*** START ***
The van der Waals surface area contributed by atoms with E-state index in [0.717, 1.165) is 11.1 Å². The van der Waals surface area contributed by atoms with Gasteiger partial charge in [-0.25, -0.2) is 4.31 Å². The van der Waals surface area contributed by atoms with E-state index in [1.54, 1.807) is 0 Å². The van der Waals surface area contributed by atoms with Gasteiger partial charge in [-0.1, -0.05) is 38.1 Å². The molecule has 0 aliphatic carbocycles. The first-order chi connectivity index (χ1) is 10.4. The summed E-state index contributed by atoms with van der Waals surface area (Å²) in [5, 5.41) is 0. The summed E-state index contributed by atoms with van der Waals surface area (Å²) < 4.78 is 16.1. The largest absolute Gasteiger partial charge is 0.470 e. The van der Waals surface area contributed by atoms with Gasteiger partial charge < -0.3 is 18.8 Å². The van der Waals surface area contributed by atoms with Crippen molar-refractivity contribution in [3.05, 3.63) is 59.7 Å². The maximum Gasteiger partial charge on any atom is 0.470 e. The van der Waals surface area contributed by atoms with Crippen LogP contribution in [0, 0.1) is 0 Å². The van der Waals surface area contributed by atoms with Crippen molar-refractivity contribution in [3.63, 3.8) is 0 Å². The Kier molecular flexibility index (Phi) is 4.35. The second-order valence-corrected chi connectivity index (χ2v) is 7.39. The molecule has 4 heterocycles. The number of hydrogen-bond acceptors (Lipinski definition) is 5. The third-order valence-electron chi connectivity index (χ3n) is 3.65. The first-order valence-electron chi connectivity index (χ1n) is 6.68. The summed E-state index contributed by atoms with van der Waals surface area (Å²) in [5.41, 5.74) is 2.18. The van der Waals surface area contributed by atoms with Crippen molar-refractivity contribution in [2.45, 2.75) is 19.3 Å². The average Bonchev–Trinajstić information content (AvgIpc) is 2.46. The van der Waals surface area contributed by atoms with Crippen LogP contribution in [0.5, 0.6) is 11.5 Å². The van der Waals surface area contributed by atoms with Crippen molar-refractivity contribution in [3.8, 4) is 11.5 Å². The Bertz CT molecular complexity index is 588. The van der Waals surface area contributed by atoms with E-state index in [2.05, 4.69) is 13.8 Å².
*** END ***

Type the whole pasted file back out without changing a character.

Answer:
The van der Waals surface area contributed by atoms with E-state index in [0.717, 1.165) is 11.1 Å². The van der Waals surface area contributed by atoms with Gasteiger partial charge in [-0.25, -0.2) is 4.31 Å². The van der Waals surface area contributed by atoms with E-state index in [1.54, 1.807) is 0 Å². The van der Waals surface area contributed by atoms with Gasteiger partial charge in [-0.1, -0.05) is 38.1 Å². The molecule has 0 aliphatic carbocycles. The first-order chi connectivity index (χ1) is 10.4. The summed E-state index contributed by atoms with van der Waals surface area (Å²) in [5, 5.41) is 0. The summed E-state index contributed by atoms with van der Waals surface area (Å²) < 4.78 is 16.1. The largest absolute Gasteiger partial charge is 0.470 e. The van der Waals surface area contributed by atoms with Gasteiger partial charge < -0.3 is 18.8 Å². The van der Waals surface area contributed by atoms with Crippen molar-refractivity contribution in [3.05, 3.63) is 59.7 Å². The maximum Gasteiger partial charge on any atom is 0.470 e. The van der Waals surface area contributed by atoms with Crippen LogP contribution in [0, 0.1) is 0 Å². The van der Waals surface area contributed by atoms with Crippen molar-refractivity contribution in [3.63, 3.8) is 0 Å². The Kier molecular flexibility index (Phi) is 4.35. The second-order valence-corrected chi connectivity index (χ2v) is 7.39. The molecule has 4 heterocycles. The number of hydrogen-bond acceptors (Lipinski definition) is 5. The third-order valence-electron chi connectivity index (χ3n) is 3.65. The first-order valence-electron chi connectivity index (χ1n) is 6.68. The summed E-state index contributed by atoms with van der Waals surface area (Å²) in [5.41, 5.74) is 2.18. The van der Waals surface area contributed by atoms with Crippen molar-refractivity contribution in [2.45, 2.75) is 19.3 Å². The average Bonchev–Trinajstić information content (AvgIpc) is 2.46. The van der Waals surface area contributed by atoms with Crippen LogP contribution in [0.5, 0.6) is 11.5 Å². The van der Waals surface area contributed by atoms with Crippen molar-refractivity contribution in [3.8, 4) is 11.5 Å². The Bertz CT molecular complexity index is 588. The van der Waals surface area contributed by atoms with E-state index in [2.05, 4.69) is 13.8 Å².